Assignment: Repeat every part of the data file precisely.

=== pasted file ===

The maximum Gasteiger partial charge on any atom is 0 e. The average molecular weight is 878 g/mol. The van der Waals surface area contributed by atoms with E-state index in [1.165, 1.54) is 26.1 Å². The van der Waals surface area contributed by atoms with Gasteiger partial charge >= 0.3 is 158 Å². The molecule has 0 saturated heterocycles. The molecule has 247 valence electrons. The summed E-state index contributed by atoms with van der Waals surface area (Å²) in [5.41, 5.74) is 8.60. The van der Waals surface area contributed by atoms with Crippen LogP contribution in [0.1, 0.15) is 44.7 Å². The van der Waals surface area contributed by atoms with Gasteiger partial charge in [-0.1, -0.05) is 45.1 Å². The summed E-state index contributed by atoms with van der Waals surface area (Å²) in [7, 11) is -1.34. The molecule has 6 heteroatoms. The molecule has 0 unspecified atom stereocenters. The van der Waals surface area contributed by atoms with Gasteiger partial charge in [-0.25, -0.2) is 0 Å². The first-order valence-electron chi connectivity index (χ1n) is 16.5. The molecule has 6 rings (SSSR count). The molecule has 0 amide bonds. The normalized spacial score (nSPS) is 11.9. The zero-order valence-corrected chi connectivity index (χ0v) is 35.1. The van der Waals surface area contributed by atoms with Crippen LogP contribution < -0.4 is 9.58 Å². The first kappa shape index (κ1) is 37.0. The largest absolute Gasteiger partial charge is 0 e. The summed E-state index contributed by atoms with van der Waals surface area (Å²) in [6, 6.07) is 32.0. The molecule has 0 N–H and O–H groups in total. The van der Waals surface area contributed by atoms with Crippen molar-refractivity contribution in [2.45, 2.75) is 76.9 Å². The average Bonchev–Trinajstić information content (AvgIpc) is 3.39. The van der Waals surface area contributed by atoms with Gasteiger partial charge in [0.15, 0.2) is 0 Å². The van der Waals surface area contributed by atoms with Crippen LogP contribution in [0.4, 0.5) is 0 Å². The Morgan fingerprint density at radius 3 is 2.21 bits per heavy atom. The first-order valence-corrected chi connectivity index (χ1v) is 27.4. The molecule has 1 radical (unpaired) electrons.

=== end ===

The maximum Gasteiger partial charge on any atom is 0 e. The average molecular weight is 878 g/mol. The van der Waals surface area contributed by atoms with E-state index in [1.165, 1.54) is 26.1 Å². The van der Waals surface area contributed by atoms with Gasteiger partial charge >= 0.3 is 158 Å². The molecule has 0 saturated heterocycles. The molecule has 247 valence electrons. The summed E-state index contributed by atoms with van der Waals surface area (Å²) in [5.41, 5.74) is 8.60. The van der Waals surface area contributed by atoms with Crippen LogP contribution in [0.1, 0.15) is 44.7 Å². The van der Waals surface area contributed by atoms with Gasteiger partial charge in [-0.1, -0.05) is 45.1 Å². The summed E-state index contributed by atoms with van der Waals surface area (Å²) in [7, 11) is -1.34. The molecule has 6 heteroatoms. The molecule has 0 unspecified atom stereocenters. The van der Waals surface area contributed by atoms with Gasteiger partial charge in [-0.25, -0.2) is 0 Å². The first-order valence-electron chi connectivity index (χ1n) is 16.5. The molecule has 6 rings (SSSR count). The molecule has 0 amide bonds. The normalized spacial score (nSPS) is 11.9. The zero-order valence-corrected chi connectivity index (χ0v) is 35.1. The van der Waals surface area contributed by atoms with Crippen LogP contribution < -0.4 is 9.58 Å². The first kappa shape index (κ1) is 37.0. The largest absolute Gasteiger partial charge is 0 e. The summed E-state index contributed by atoms with van der Waals surface area (Å²) in [6, 6.07) is 32.0. The molecule has 0 N–H and O–H groups in total. The van der Waals surface area contributed by atoms with Crippen molar-refractivity contribution in [2.45, 2.75) is 76.9 Å². The average Bonchev–Trinajstić information content (AvgIpc) is 3.39. The van der Waals surface area contributed by atoms with Gasteiger partial charge in [0.15, 0.2) is 0 Å². The van der Waals surface area contributed by atoms with Crippen LogP contribution in [0.4, 0.5) is 0 Å². The Morgan fingerprint density at radius 3 is 2.21 bits per heavy atom. The first-order valence-corrected chi connectivity index (χ1v) is 27.4. The molecule has 1 radical (unpaired) electrons.